Skip to Page Content Skip to the search box and translation tools

May 3 - Meeting Information

May 3, 2017 - 2018 Levy Development Committee

Agenda

2018 Levy Development Committee, 5:30‐8:00 p.m., Wednesday, May 3, 2017
Administration Building, 565 N.W. Holly St., Issaquah

  1. Welcome and Introductions
    • Ron Thiele and Technical Team
  2. Charter Review and Time‐line
    • Jake Kuper and Technical Team
  3. Operating Norms
    • Jake Kuper and Technical Team
  4. School Finance Overview
    • Jake Kuper and Technical Team
  5. M & O Levy Presentation
    • Jake Kuper, Martin Turney and Technical Team
  6. Transportation Levy Presentation
    • Jake Kuper, Martin Turney, Gayle Morgan and Technical Team
  7. Next Steps and Closure
    1. Technical Team

Mini Summary

Official Action: The committee voted 38 out of 42 that approval from at least 75 percent of members in attendance is the threshold needed to pass a vote, and voting will be conducted by raised hands. To pass a vote, the quorum in 60 percent. No proxy or absentee votes will be permitted. The committee also unanimously decided to approve a single year Transportation Levy in the amount of $2,000,000 with an estimated tax rate impact of $0.07 per thousand of assessed value for calendar year 2019.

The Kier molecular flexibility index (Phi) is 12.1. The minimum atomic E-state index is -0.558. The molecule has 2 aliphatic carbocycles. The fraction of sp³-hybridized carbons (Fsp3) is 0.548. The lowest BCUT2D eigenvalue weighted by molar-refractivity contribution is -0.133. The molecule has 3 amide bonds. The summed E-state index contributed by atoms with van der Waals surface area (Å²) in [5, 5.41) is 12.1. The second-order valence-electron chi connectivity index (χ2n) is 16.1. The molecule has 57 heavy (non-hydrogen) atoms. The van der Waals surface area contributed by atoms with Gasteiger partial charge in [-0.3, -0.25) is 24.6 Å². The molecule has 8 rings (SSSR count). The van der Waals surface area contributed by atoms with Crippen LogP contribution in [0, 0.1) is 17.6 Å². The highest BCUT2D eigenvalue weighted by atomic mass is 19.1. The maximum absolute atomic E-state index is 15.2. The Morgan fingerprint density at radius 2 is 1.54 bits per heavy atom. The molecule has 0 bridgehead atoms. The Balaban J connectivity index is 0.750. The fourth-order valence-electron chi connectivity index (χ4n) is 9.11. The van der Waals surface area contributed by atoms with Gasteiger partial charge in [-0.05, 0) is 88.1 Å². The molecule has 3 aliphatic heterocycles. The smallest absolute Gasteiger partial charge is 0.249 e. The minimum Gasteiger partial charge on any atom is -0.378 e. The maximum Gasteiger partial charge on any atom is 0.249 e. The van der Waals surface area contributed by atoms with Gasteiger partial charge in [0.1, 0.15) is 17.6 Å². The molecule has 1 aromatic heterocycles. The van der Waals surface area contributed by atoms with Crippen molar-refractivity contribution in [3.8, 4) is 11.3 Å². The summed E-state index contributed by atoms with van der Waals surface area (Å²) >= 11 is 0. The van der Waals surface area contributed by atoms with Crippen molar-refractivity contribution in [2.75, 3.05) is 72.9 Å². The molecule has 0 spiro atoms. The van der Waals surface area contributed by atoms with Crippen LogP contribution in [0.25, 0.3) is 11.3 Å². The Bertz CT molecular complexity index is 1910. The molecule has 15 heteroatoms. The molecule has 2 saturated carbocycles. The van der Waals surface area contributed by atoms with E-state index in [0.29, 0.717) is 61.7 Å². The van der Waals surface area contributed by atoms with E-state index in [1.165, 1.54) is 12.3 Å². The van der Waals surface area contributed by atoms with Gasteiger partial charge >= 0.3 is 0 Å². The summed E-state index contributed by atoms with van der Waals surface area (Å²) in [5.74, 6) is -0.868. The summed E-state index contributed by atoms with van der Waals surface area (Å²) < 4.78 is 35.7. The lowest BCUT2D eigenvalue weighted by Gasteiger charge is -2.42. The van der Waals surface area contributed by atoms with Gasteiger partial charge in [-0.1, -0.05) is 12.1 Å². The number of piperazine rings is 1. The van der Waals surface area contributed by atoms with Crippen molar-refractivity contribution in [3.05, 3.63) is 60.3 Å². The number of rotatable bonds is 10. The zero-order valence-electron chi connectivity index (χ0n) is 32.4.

Discussion: For the inaugural meeting, committee members introduced themselves and went through the charter and meeting operation norms. The Technical team presented an overview of Public School Finance. They also discussed what Maintenance and Operations Levy funds add to the district budget.

Up next: Committee members will return May 17; they will receive the springboard proposal for the Capital Levy and begin to revise and refine the potential levy package. 


Meeting Minutes

2018 Levy Development Committee

The meeting was convened at 5:35 p.m.

ATTENDANCE
In attendance: Marta Mikkelsen, Jackie Mueller, Martin Buckley, Jennifer Harrington, Joseph Jun, Sarah Manningsmith, Rory Mullen, Carrie Hipsher, Jeff Jarrard, George Metcalf, Amita Mathur, Fred Rundle, Kim Clarke, Rachel Auffant, Kimberly Montague, Andrew Pedersen, Lori Riskin, Jonathan Koshar, Jonathan Grudin, Dawn Peschek, Alicia Veevaert, Leslie Lederman, Jane Harris, Christy Otley, Casey Stookey, Michelle Caponigro, Seth Adams, Sena Camarata, Carrie Reckling, Doug Wolff, Laila Collins, Dana Rundle, Doug Jones, Susie Kelly, John Gorow, Jody Mull, Don Burnett, Damon Muller, Nick Croppi, Chirasmita Kompella, Blake Johnson, Shriya Kurpad.